In FIG. 2, communication engine 26 is shown to include messaging client 30, server 32, and job client 34. Messaging client 30 represents generally any combination of hardware and programming configured to communicate with messaging service 16 using a first protocol. In particular, messaging client 30 receives, utilizing the first protocol, a first communication from messaging service 16, extracts a request from the communication, and sends, utilizing a second protocol, the request to server 32. The request includes a job instruction to be processed by server 32. As noted above that first protocol may be XMPP while the second protocol is HTTP. Messaging client 34 is configured to receive the first communication without having first requested it. Messaging client 34 is also configured to send, utilizing the first protocol, a second communication to messaging service 16—the source of the first communication. That second communication includes a response received from server 32 and is a response to the request extracted from the first communication.

Server 32 represents generally any combination of hardware and programming configured to receive the request from messaging client 30, process the request, and return a response to messaging client 30 using the second protocol. In processing the request, server 32 forwards the job instruction included in the request to job client 34. To generate the response, server 32 may communicate with job engine 28 or job client 34 to obtain information related to the state of job engine 28. Where device 12 is a printer, such state information can include consumable levels and usage, successful receipt of a job instruction, successful completion of a print, and any other information relative to the state of job engine 28. Server 32 can then include the state information in the response.

Job client 34 represents generally any combination of hardware and programming configured to process a job instruction received from server 32. A job instruction, for example, may be or include a reference such as an URL (Uniform Resource Locator) for use in retrieving a job from job service 14. In such a case, job client 34 is responsible for using the reference to send a communication utilizing via interface 24 utilizing the second protocol, HTTP in the above example. That communication includes a request to retrieve a job identified by the reference from job service 14. In response to that request, job client 34 receives the job and passes it to job engine 28 for processing. Where the job is a print job, job engine 28 produces printed output. The job instruction may also include parameter settings. Here, job client 34 passes those setting to job engine 28 for use in processing the job.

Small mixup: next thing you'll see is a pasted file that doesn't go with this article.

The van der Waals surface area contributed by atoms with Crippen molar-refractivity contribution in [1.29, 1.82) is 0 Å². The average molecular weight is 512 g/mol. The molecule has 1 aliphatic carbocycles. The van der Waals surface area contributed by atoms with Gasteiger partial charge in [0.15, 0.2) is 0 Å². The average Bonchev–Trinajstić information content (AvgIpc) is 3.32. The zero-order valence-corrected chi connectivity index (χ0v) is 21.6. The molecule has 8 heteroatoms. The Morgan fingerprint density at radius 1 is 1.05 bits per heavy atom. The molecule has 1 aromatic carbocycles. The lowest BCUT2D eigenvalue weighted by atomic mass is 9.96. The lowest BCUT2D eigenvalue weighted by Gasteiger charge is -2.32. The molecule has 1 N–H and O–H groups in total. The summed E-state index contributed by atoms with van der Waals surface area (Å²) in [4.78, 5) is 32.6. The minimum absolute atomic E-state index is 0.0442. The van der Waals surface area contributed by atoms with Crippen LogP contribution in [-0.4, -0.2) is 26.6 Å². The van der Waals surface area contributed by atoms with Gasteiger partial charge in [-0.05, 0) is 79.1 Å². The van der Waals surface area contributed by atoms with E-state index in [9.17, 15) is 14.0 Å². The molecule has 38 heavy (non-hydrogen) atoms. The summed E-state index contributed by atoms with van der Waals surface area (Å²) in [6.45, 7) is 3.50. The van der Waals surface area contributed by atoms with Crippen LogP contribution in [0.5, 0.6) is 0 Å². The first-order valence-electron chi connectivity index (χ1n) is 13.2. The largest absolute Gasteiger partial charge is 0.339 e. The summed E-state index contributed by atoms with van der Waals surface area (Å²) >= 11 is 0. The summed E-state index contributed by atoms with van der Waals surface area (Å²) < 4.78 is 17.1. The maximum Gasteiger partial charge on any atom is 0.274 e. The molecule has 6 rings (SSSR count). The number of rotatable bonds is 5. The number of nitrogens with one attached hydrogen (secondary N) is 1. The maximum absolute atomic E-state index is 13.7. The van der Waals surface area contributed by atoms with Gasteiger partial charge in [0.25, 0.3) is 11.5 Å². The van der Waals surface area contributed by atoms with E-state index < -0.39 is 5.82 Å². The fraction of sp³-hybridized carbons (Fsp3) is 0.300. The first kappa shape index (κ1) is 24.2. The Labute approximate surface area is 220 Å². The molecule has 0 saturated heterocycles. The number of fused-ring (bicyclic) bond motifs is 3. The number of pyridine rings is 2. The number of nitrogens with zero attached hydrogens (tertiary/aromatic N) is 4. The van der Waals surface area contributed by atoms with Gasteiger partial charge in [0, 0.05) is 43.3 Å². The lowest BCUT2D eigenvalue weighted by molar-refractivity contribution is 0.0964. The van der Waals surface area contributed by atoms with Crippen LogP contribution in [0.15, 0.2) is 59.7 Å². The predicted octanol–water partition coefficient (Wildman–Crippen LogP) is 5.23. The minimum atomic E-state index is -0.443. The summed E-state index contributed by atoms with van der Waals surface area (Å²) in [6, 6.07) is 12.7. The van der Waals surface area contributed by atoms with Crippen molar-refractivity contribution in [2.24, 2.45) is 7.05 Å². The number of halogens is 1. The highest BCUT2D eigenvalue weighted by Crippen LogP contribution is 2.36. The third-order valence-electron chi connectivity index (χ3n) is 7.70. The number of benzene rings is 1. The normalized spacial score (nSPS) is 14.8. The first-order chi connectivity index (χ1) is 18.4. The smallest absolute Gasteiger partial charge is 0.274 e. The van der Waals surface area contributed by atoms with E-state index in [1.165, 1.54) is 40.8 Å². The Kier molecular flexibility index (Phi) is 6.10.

Messaging client 30 communicates with messaging service 16 via the first protocol with communications passing over a first data cannel. Job client 34 communicates with job service 14 via a second protocol with communications passing over a second, different data channel. The first and second protocols are different in that an external communication (a communication form messaging service 16) can be sent to messaging client 30 without messaging client 30 having first requested that communication. A protocol such as XMPP can serve as the first protocol. On the other hand, an external communication sent from job service 14 to job client 34 is first requested by job client 34. Thus, HTTP can serve as the second protocol.

In a given implementation, a job may be included in a job instruction. In this case, job client 34 may not communicate with job service 14 directly, but instead extract the job from the job instruction and forwarding the job on to job engine 28. Where, for example, device 12 is a printer, the extracted job can be a print job processed to produce printed output.

Job service 14 is shown to include client interface 36, formatter 38, jobs 39, spooler 40, message interface 42, and device interface 44. Client interface 36 represents generally any combination of hardware and programming configured to receive data from clients 18 and 20. In general, this data is related to a job that is to be delivered to device 12. Where device 12 is a printer, the data includes a document. Formatter 38 represents generally any combination of hardware and programming configured to process the data received from clients 18 and 20 to generate jobs 39. Where device 12 is a printer, formatter 38 formats the data to create print jobs. Such may include formatting into a format compatible for printing by device 12 or digital archiving for later access and printing. Exemplary formats include Post Script, PDL (Page Description Language), and PDF (Portable Document Format).

Spooler 40 represents generally any combination of hardware and programming configured to act as a queue for jobs 39 and to release jobs 39 when requested by device 12. Message interface 42 represents generally any combination of hardware and programming configured to notify messaging service 16 when a job is ready to be delivered. That notification includes a reference for requesting the job and it also identifies device 12. In particular, the notification can take the form of a request, an HTTP request to be issued to server 32. Message interface is also responsible for receiving responses to such requests from messaging service 16. Device interface 44 represents generally any combination of hardware and programming configured to receive requests from job client 34. The request includes a reference such as an URL. Device interface 44 then works with spooler 40 to return a job identified by the reference.